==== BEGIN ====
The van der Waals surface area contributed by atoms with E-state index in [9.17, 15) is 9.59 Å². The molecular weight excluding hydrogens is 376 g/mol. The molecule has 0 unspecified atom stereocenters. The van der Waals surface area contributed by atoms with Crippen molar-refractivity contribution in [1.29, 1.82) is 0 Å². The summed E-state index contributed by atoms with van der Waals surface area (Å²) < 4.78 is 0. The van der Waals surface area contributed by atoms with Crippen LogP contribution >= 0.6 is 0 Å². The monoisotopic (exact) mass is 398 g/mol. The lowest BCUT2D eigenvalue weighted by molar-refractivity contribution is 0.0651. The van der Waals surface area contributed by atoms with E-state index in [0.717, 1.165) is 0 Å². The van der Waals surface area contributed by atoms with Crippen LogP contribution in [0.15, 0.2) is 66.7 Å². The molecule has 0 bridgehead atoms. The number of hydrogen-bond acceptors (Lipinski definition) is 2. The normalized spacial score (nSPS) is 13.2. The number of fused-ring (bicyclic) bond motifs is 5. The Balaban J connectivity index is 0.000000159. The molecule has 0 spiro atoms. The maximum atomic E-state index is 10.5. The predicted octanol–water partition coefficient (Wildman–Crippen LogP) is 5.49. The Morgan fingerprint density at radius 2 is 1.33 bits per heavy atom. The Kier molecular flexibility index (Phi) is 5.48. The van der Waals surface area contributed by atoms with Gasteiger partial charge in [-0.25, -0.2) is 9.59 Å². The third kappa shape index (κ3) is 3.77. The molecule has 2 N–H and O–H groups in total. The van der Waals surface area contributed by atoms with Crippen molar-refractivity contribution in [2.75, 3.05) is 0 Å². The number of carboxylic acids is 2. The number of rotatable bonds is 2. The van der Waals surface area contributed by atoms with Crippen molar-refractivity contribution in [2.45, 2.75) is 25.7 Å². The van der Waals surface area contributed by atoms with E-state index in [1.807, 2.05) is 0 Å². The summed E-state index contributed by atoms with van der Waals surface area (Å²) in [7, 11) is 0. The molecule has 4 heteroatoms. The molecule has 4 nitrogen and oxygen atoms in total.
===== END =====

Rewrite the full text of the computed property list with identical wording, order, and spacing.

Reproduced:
The van der Waals surface area contributed by atoms with E-state index in [9.17, 15) is 9.59 Å². The molecular weight excluding hydrogens is 376 g/mol. The molecule has 0 unspecified atom stereocenters. The van der Waals surface area contributed by atoms with Crippen molar-refractivity contribution in [1.29, 1.82) is 0 Å². The summed E-state index contributed by atoms with van der Waals surface area (Å²) < 4.78 is 0. The van der Waals surface area contributed by atoms with Crippen LogP contribution >= 0.6 is 0 Å². The monoisotopic (exact) mass is 398 g/mol. The lowest BCUT2D eigenvalue weighted by molar-refractivity contribution is 0.0651. The van der Waals surface area contributed by atoms with E-state index in [0.717, 1.165) is 0 Å². The van der Waals surface area contributed by atoms with Crippen LogP contribution in [0.15, 0.2) is 66.7 Å². The molecule has 0 bridgehead atoms. The number of hydrogen-bond acceptors (Lipinski definition) is 2. The normalized spacial score (nSPS) is 13.2. The number of fused-ring (bicyclic) bond motifs is 5. The Balaban J connectivity index is 0.000000159. The molecule has 0 spiro atoms. The maximum atomic E-state index is 10.5. The predicted octanol–water partition coefficient (Wildman–Crippen LogP) is 5.49. The Morgan fingerprint density at radius 2 is 1.33 bits per heavy atom. The Kier molecular flexibility index (Phi) is 5.48. The van der Waals surface area contributed by atoms with Gasteiger partial charge in [-0.25, -0.2) is 9.59 Å². The third kappa shape index (κ3) is 3.77. The molecule has 2 N–H and O–H groups in total. The van der Waals surface area contributed by atoms with Crippen molar-refractivity contribution in [2.75, 3.05) is 0 Å². The number of carboxylic acids is 2. The number of rotatable bonds is 2. The van der Waals surface area contributed by atoms with Crippen molar-refractivity contribution in [2.45, 2.75) is 25.7 Å². The van der Waals surface area contributed by atoms with E-state index in [1.807, 2.05) is 0 Å². The summed E-state index contributed by atoms with van der Waals surface area (Å²) in [7, 11) is 0. The molecule has 4 heteroatoms. The molecule has 4 nitrogen and oxygen atoms in total.